There to sing “If I Only Had a Brain” in the hope of being cast as the Scarecrow were Joshua Brown, 17, Liam Gamon, 11, and Matt Bolles. Joshua was also interested in the Tin Man and the cowardly Lion parts. Matt was the Scarecrow in 1991 when the JCT presented “The Wizard of Oz” as its second play. All three aspirants are long-time veterans of the JCT.
For the brief hour I was there, I sensed a combination of excitement, hope, confidence and nervousness. I couldn’t tell the difference between the first-timers and the experienced performers. They’re all good actors.
One stage veteran expressed her reason for turning out. It is probably shared by many others who were auditioning. As I was leaving the building, driven out by the heat inside, I noticed Laura Smith sitting on a bench near the door. She has done two previous plays and was there to read for the Wicked Witch role. She told me that answering the audition call “was like being back with the family again.”
Break a leg!
Happy birthday to the Bastille Day babies.
Kathy Tiexiera called with the correct answer to last week’s poser. It is from The Temptations’ “My Girl,” written and produced by The Miracle’s Smokey Robinson and Ronald White. It was released in 1964 and was the No. 1 single a year later. The song was inspired by Smokey’s wife and Miracles member, Claudette Rogers Robinson.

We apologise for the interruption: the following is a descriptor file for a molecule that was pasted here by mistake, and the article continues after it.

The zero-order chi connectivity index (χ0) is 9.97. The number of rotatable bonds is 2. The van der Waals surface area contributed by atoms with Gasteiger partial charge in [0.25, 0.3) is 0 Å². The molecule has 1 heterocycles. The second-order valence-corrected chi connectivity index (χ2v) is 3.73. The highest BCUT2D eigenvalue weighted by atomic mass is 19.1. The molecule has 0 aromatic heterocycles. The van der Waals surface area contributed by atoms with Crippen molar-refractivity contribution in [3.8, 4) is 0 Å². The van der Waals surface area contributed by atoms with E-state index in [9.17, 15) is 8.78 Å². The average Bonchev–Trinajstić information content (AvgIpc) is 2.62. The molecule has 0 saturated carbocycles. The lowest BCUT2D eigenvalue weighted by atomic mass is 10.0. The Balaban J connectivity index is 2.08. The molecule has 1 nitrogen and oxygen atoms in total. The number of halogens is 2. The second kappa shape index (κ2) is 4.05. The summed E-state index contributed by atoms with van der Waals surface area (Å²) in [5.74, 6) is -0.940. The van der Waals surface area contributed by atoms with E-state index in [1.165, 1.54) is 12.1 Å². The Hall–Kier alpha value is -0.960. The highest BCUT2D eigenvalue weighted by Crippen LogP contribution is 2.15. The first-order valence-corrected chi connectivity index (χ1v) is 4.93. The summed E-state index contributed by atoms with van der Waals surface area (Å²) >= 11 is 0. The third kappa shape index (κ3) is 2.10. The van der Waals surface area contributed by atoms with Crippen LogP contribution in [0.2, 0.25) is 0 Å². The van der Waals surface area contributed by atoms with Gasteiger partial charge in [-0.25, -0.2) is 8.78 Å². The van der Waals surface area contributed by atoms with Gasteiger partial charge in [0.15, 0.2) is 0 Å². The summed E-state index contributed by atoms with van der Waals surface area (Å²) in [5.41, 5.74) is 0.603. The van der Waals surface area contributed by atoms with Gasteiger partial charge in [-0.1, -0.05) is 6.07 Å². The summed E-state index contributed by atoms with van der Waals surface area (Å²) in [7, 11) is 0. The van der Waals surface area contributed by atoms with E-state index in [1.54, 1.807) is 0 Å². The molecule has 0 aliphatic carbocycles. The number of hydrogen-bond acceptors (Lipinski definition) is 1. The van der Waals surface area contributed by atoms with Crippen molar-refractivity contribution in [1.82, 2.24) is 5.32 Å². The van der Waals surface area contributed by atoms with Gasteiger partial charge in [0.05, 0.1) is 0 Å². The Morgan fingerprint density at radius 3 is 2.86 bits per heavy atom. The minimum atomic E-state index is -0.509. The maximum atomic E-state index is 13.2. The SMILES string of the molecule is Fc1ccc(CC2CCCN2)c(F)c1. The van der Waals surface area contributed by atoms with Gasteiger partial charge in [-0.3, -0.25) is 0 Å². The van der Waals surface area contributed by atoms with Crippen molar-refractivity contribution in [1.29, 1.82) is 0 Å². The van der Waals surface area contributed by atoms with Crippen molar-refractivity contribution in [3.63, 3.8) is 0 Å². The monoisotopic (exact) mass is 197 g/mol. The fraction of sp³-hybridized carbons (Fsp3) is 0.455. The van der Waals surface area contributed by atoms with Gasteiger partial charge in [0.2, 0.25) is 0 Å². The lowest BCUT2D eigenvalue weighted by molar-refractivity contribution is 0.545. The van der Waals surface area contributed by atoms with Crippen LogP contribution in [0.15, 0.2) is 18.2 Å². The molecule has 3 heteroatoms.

Do you know there is a place in town where you can purchase chicken, duck and ostrich necks? It’s the same place you can buy spareribs and knuckle bones. What is the name of the business? ***
I’m gonna pop her the question, that question,
Do you, darling do you, do?
It’ll be easy, so easy,
If I can only bank on you.
Why do governments take so long to accomplish anything? Maybe fewer commissions and committees would help.
Grants and federal assistance from Washington and states are taxpayer-funded money. Governments have no money!
The feds say they’re not sure how they’ll detect surgically implanted bombs. How about looking for recent scars?
We wonder how many milligrams of salt were in the 62 Nathan’s hot dogs that Joey Chestnut shoved down in 10 minutes. Figuring 450 milligrams per dog, it comes to 27,900 mgs. The medically suggested daily intake should not exceed 1,500 milligrams.
The Jamestown Arts Center will offer a class in ceramics for 5- to 8-year-olds from July 18-22 from 9 a.m. to noon. The students will be introduced to and use several methods of creating with clay and have the opportunity to create a tumbler, mug, bowl or sculpture.
On the same dates from 1 to 4 p.m., 9- to 12-year-olds will delve into art making based on and infl uenced by artists that use collage, clay and color as a means of expression. The fee is $150 plus $10 for materials. Natalie Squillante will be the instructor. Questions? E-mail firstname.lastname@example.org or call 662-3839.
In another arts offering, the Jamestown Philomenian Library invites children ages 10 and older to a filmmaking workshop on Thursday, July 21, from 7 to 8 p.m. During the free program the Rhode Island Museum of Science and Art will present its program, “Animation: The Art and Science of Visual Perception.” Young adults will make a Victorian-era animation (a thaumatrope) to take home and work in small groups to make their own stop-motion film.
I have no idea what that means.
Call in your stuff to 829-2760 or 423-0383, or e-mail me at jtn email@example.com. Thank you.